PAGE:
I’m not without sympathy and understanding, but blaming the GOP for this is ridiculously tin-foil-hatted.

    • Here is some evidence that the GOP is in fact to blame for all the new rules making voting more difficult.

    • Luis says:

      The evidence indeed shows that the shortened early voting period, the long and awkwardly-worded constitutional amendement ballot questions, and the efforts to make voting more difficult for specific categories of citizens, can be laid straight at the feet of the Florida GOP. This is not being paranoid–this is simply recognizing and accepting the facts.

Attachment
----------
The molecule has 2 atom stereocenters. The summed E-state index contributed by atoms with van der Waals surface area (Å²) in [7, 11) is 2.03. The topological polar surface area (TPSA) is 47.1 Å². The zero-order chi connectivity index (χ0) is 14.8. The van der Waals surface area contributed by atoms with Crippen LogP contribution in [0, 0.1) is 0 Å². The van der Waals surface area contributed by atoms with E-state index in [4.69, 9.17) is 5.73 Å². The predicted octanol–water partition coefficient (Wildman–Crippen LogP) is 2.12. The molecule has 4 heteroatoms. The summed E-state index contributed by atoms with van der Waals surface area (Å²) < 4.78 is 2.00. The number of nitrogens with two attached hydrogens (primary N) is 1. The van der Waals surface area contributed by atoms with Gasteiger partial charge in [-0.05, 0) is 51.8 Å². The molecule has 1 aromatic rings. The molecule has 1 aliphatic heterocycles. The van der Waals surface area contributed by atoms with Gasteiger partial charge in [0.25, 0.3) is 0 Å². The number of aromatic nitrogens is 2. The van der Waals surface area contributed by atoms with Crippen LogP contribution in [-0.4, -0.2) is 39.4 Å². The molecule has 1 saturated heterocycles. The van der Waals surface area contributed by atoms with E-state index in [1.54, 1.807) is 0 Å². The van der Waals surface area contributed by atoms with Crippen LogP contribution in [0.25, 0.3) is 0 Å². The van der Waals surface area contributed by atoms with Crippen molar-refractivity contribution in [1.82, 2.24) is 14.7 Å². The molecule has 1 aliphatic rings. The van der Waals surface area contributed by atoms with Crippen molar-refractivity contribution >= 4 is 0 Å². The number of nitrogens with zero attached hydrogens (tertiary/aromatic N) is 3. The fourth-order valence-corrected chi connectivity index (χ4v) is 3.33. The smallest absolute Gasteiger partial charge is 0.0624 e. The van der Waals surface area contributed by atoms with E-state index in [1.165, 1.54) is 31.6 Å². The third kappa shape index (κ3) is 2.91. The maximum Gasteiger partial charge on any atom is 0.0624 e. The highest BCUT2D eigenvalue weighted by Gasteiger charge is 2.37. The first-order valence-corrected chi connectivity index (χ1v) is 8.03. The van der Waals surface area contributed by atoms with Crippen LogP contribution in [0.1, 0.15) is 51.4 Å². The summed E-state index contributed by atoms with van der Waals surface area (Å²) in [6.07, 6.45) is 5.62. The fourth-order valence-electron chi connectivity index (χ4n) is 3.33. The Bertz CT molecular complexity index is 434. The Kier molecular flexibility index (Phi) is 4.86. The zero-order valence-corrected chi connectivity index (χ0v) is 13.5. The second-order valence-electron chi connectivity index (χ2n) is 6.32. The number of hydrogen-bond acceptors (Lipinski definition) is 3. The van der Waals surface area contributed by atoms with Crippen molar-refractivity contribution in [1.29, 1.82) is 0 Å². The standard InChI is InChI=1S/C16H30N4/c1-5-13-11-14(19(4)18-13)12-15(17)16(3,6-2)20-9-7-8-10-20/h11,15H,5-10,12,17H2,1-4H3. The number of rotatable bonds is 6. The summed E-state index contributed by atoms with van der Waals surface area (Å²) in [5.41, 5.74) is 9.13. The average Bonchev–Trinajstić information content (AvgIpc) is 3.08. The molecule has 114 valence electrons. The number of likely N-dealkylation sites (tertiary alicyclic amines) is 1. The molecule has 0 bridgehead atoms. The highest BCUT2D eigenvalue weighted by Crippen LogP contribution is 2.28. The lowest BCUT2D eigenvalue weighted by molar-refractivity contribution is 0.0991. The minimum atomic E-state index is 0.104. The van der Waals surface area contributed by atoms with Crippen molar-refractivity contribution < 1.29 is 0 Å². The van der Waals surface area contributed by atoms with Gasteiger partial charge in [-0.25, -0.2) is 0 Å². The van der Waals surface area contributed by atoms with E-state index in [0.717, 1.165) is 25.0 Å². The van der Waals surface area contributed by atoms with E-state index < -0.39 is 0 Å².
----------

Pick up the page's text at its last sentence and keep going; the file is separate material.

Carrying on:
This is why this election, this Republican will be voting straight Democrat ticket, and *against* any candidate or issue supported by the Florida GOP, and every straw poller within earshot of the voting line will know about it and why. I certainly hope other Republicans recognize that real conservatives respect the individual’s freedom over the power of the state, and certainly do not try to apply the power of the state to limit such freedom when it suits them. I can’t find any Democrats on the ballot right now who are as willing to throw their principles out the window when thet are no longer convenient as the current crop of Florida Republicans.